Today's hymn, "O Sacred Head Now Wounded," is so old that historians are not sure to whom to attribute the writing. Most people believe that an monk abbot by the name of Bernard (1091-1153) of Clairvaux, France was the man who put it together. It was first found in the Latin and the words can be found in a medieval poem which had seven parts. Each part of the poem would address a certain part of Christ's body, (feet, knees, hands, side, breast, heart and face.) These words were from the 7th part and was first entitled, "To the Suffering Face of Jesus Christ." Years later it was translated into English by James Alexander, and the music was written by a German composer during the Renaissance period. There are some people who do not care for hymns like this one which are written in a minor key and sound so sad. But read the words carefully; the message to us is very powerful.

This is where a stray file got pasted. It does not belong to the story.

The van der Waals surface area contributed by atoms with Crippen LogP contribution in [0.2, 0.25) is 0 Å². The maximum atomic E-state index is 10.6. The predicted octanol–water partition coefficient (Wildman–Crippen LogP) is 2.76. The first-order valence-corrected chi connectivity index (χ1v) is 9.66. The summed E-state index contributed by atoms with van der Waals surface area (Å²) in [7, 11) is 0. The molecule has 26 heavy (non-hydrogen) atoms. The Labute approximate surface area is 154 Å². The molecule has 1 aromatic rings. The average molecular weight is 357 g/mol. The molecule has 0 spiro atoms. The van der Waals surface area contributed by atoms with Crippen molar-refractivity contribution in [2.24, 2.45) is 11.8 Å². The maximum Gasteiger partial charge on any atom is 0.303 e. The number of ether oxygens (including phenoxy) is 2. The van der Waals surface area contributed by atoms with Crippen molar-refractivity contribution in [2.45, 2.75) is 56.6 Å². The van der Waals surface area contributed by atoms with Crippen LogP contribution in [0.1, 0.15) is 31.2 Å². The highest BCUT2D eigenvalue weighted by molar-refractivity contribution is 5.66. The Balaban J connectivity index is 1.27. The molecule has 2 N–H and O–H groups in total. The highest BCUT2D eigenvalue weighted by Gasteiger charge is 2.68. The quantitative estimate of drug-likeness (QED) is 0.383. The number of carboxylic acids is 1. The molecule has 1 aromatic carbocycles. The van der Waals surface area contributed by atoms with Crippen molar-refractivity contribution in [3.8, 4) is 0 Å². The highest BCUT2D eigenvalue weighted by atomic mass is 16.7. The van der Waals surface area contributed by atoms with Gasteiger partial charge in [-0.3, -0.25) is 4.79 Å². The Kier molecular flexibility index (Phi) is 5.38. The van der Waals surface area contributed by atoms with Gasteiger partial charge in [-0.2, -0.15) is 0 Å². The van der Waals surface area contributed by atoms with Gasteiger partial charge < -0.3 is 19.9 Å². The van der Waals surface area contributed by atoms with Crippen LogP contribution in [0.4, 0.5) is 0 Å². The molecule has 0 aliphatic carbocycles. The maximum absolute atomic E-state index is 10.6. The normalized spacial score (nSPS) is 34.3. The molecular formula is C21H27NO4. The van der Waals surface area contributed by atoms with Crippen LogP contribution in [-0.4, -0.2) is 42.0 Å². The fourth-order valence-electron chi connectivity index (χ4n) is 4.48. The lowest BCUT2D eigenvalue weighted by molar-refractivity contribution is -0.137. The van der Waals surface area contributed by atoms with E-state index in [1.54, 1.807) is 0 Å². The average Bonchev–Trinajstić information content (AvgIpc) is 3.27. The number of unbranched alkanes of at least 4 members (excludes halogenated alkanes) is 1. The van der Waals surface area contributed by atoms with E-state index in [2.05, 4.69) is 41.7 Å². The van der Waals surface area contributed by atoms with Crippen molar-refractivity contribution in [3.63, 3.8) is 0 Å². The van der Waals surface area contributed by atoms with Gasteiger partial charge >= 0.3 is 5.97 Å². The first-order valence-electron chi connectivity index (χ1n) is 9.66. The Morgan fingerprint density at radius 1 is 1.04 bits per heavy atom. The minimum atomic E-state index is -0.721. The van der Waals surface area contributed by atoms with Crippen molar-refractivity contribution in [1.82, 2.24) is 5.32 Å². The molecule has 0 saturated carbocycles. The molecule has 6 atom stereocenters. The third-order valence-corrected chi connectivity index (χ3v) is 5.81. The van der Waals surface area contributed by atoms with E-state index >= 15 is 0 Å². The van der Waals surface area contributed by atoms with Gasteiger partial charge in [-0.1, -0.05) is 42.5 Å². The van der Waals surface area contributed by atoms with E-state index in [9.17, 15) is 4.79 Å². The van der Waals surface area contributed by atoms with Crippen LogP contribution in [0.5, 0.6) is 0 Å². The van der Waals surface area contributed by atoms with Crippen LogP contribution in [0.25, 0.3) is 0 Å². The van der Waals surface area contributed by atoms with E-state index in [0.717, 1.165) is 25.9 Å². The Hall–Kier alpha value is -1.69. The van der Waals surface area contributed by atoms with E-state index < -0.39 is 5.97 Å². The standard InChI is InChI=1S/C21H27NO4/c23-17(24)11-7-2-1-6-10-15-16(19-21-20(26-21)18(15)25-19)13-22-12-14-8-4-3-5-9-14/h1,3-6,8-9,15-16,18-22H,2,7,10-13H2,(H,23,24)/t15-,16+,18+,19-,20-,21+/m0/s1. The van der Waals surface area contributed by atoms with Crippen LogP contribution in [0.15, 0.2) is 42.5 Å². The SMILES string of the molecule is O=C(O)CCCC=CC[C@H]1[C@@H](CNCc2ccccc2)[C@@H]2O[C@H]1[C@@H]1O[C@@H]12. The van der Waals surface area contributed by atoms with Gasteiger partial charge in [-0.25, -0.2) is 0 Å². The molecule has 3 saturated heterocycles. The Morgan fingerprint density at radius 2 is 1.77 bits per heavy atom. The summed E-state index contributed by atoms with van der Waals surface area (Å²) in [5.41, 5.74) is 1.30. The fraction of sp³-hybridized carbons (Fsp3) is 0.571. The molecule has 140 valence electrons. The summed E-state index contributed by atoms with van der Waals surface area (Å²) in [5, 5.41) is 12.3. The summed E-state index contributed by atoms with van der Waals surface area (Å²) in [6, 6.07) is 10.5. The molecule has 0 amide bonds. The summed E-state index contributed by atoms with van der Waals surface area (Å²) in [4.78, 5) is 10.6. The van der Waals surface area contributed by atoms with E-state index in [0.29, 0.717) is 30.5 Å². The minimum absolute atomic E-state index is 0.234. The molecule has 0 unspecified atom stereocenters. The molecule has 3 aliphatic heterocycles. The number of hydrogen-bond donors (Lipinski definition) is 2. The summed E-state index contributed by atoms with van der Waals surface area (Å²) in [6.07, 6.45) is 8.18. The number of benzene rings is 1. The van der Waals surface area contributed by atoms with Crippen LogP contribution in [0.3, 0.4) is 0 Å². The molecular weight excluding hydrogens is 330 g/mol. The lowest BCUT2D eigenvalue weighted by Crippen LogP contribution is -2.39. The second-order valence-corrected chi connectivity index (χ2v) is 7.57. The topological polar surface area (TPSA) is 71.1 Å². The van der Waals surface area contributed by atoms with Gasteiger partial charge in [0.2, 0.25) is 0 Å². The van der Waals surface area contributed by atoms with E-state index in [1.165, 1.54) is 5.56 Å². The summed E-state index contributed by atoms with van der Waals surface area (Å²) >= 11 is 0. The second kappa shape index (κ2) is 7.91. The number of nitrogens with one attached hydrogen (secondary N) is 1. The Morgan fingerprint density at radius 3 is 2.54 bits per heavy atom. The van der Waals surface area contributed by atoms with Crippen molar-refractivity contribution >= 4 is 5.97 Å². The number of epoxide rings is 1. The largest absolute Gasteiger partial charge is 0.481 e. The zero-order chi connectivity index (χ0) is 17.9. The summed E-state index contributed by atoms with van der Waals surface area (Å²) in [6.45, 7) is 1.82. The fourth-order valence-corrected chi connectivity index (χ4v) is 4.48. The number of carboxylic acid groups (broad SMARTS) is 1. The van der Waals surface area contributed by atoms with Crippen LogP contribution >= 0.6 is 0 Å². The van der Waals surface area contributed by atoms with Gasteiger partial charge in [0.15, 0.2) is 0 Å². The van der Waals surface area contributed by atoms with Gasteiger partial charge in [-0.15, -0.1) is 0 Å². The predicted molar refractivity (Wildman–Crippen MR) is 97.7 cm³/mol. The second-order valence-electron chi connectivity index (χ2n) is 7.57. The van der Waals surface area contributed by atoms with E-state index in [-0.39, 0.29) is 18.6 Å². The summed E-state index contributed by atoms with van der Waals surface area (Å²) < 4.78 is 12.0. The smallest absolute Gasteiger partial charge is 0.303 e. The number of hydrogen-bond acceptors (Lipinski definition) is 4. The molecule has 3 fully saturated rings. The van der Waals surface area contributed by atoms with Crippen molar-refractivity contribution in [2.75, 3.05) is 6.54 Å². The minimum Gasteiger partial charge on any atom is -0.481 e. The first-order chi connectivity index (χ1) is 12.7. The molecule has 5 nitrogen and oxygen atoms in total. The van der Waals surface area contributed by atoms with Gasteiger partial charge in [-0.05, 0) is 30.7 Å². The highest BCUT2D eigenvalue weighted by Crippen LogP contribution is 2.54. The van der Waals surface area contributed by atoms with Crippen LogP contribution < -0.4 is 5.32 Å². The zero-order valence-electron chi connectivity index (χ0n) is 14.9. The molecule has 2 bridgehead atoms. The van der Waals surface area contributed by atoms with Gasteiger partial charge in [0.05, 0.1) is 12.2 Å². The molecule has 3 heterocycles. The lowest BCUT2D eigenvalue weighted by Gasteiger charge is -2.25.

O sacred Head, now wounded, with grief and shame weighed down,
Now scornfully surrounded with thorns Thy only crown,
How art Thou pale with anguish, with sore abuse and scorn!
How does that visage languish which once was bright as morn!
What Thou, my Lord, hast suffered was all for sinner's gain:
Mine, mine was the transgression, but Thine the deadly pain.
Lo, here I fall, my Savior! 'Tis I deserve Thy place;
Lord on me with Thy favor, vauch-safe to me Thy grace.
What language shall I borrow to thank Thee, dearest Friend,
For this Thy dying sorrow, Thy pity without end?
O make me Thine forever! and, should I fainting be,
Lord, let me never, never outlive my love to Thee!
* Edersheim, "The Life and Times of Jesus the Messiah"
From Schaefer Family Hymn Histories